Would you risk your job for customers?

Client advocacy is the only choice.

We fundamentally understand the importance and value of customers to our businesses. Duh!  How many times have we said out loud – “The customer is always right.” or “Customers are king.” to prove a point or solve a problem? Easier said than done, right?

Risking your job for a customer, especially during the worldwide pandemic and economic disruption brings up fresh debate. But I would argue advocating for customers is even more important today!


How far would you go for customers?

What if you work in customer service and have a client screaming at you at 7 in the morning? How about a software engineer managing a backlog of 1,000 functionality improvements when a key customer demands their feature request be added to the next sprint? What about the reverse – the top brass would rather bolster the bottom line at the customers expense? Unfortunately, all of those scenarios happened on my watch.

Marketing principle #1: advocate for customers

Advocate for customers | Would you risk your job for customers? | HPZ Marketing | Advocacy definition highligted

Even as a young, green marketer, I instinctively embraced doing what’s right for clients. Customer advocacy was and still is my #1 marketing principle even if it means challenging leadership. My story to share – all the names will remain anonymous to save them from public embarrassment – pushed this belief to the limits.

Shortsighted business decisions hurt customers and employees

How internal decisions hurt customers | Would you risk your job for customers? | HPZ Marketing | Image of eggs with various faces in a basket

My CEO wanted to move my product portfolio’s manufacturing overseas to reduce costs. He was an operations guy and the opportunity to decrease direct product costs as well as overhead was a priority for him. Mind you, my current plant was brand-new, just minutes from my office and was a showcase facility for customers. After much thought and analysis on my part, I told my general manager that we would lose 5% market share at a minimum. We were market share leaders and we would also negatively denigrate the brand. He said to me – I’ll never forget this – “Jessica, you are crazy – that will never happen.” Peculiarly, none of my colleagues were standing on a table screaming as I was and my GM basically told me to shut it or else. The CEO closed the US plant and moved it to China where we promptly lost a multimillion-dollar recurring contract. Further, to add insult to injury, a new competitor entered the marketplace causing our share and revenue to tumble. A few years later and long after I changed companies, senior management eventually moved the plant – for a third time! – to the European Union, but it took them many years to get the contract back. Good grief! This example is a prime candidate for a Harvard Business Review article as it caused crappy employee morale, lost customer goodwill, revenue, and contracts, as well as needless investment waste and decreased market share.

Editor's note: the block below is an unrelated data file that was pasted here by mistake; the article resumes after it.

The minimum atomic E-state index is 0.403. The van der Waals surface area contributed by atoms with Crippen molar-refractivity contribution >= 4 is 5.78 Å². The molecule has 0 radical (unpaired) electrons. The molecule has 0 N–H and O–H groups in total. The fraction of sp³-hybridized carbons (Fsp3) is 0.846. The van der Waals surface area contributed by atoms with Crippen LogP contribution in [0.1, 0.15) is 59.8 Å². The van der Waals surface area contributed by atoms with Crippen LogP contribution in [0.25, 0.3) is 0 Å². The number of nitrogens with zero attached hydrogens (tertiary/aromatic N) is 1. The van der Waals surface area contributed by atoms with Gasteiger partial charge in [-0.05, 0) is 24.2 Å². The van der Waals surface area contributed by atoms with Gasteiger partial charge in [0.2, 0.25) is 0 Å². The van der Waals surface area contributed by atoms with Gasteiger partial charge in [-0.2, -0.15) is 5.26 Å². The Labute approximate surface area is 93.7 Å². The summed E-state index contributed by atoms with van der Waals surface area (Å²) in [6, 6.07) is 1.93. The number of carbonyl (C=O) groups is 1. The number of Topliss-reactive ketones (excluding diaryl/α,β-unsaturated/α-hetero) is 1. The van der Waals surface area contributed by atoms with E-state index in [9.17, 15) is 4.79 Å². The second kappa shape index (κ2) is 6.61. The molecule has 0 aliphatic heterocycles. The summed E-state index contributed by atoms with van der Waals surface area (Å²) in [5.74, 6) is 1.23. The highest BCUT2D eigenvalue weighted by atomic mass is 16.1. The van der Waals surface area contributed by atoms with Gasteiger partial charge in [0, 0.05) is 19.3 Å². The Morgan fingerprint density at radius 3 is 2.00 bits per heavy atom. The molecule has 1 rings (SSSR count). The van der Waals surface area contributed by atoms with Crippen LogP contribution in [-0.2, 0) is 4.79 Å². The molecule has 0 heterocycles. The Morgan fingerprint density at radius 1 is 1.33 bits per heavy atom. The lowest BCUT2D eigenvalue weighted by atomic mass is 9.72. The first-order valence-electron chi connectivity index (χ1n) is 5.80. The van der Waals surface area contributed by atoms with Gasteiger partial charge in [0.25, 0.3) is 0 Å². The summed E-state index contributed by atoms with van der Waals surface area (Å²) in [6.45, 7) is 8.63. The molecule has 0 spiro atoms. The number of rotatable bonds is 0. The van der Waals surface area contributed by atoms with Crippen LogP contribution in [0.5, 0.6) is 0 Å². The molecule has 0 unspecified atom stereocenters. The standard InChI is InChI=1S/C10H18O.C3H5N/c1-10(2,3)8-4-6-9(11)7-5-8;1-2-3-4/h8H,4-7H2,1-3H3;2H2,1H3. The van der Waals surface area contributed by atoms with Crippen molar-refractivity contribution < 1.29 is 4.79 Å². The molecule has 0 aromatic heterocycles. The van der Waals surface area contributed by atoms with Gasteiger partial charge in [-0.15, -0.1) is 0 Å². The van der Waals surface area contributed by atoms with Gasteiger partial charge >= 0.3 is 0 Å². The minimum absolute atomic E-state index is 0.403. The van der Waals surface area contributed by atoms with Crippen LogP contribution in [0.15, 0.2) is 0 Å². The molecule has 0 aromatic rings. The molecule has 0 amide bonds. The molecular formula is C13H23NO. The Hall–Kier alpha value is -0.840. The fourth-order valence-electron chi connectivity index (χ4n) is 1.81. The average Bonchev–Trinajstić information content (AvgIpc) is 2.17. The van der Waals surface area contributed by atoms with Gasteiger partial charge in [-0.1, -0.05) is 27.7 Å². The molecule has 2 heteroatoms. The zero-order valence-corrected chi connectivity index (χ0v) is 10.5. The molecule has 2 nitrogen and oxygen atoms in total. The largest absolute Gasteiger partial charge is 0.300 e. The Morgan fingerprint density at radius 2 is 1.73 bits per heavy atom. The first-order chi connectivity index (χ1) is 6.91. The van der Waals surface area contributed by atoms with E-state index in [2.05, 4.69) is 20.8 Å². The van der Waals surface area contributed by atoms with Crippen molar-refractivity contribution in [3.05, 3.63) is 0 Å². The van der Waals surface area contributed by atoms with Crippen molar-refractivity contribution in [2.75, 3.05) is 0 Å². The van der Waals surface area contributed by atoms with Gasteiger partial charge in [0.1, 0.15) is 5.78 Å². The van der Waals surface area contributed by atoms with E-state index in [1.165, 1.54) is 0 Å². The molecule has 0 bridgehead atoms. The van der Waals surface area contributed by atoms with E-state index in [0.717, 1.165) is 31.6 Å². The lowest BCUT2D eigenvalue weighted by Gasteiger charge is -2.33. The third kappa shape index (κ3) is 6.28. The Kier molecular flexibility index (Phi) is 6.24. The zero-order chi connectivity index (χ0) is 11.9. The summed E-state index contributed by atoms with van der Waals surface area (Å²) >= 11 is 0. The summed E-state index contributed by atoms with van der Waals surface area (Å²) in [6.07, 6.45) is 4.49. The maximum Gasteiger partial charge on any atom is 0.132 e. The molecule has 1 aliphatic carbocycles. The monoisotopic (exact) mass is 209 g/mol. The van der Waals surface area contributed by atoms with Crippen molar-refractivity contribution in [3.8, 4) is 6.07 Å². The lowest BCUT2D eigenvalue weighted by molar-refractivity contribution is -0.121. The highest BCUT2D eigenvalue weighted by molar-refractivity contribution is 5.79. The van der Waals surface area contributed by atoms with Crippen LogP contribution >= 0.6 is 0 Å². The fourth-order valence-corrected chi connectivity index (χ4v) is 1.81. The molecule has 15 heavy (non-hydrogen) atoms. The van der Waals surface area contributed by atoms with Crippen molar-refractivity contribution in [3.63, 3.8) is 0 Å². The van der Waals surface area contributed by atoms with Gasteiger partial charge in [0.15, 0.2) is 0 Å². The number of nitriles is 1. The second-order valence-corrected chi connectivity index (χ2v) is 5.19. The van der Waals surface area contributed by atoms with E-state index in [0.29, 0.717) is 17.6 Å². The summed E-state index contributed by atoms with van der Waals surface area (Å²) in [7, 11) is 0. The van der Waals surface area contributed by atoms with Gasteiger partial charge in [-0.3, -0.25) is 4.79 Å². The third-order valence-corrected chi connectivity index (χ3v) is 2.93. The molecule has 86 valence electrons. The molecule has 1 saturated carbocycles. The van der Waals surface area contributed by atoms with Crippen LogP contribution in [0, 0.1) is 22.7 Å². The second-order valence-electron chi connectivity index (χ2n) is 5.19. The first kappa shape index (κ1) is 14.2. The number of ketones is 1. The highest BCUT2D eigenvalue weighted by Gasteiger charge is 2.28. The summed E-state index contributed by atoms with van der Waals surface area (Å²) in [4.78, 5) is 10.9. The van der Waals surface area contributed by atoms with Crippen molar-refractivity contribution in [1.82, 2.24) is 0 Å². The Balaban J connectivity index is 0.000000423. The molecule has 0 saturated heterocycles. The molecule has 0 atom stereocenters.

Always fight for your customer

Would you risk your job for customers? | Always fight for customers | HPZ Marketing | Chalk smiley face in front of my shoes

Advocating for customers may not be the easiest or safest route, especially if you’re the only one raising your hand. Although you may not be successful in your approach at your current organization or even the next, your customers will appreciate that you are their advocate. Doing the right thing keeps you true to yourself and allows you to sleep well at night. You won’t regret it!

Share your stories

I’d love to hear how you fought for your customers.



Keeping marketing accountable.


Jessica Kelley is a seasoned leader with more than two decades of marketing and finance experience in B2B and B2C channels. She has worked extensively within healthcare, consumer, commercial, and software industries in diverse environments ranging in size from a $100 billion corporation to a startup firm. Her company, HPZ Marketing, is certified by the WBENC as a Women’s Business Enterprise.

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“Twisted” by Kevin MacLeod (https://incompetech.com)
License: CC BY (http://creativecommons.org/licenses/by/4.0/)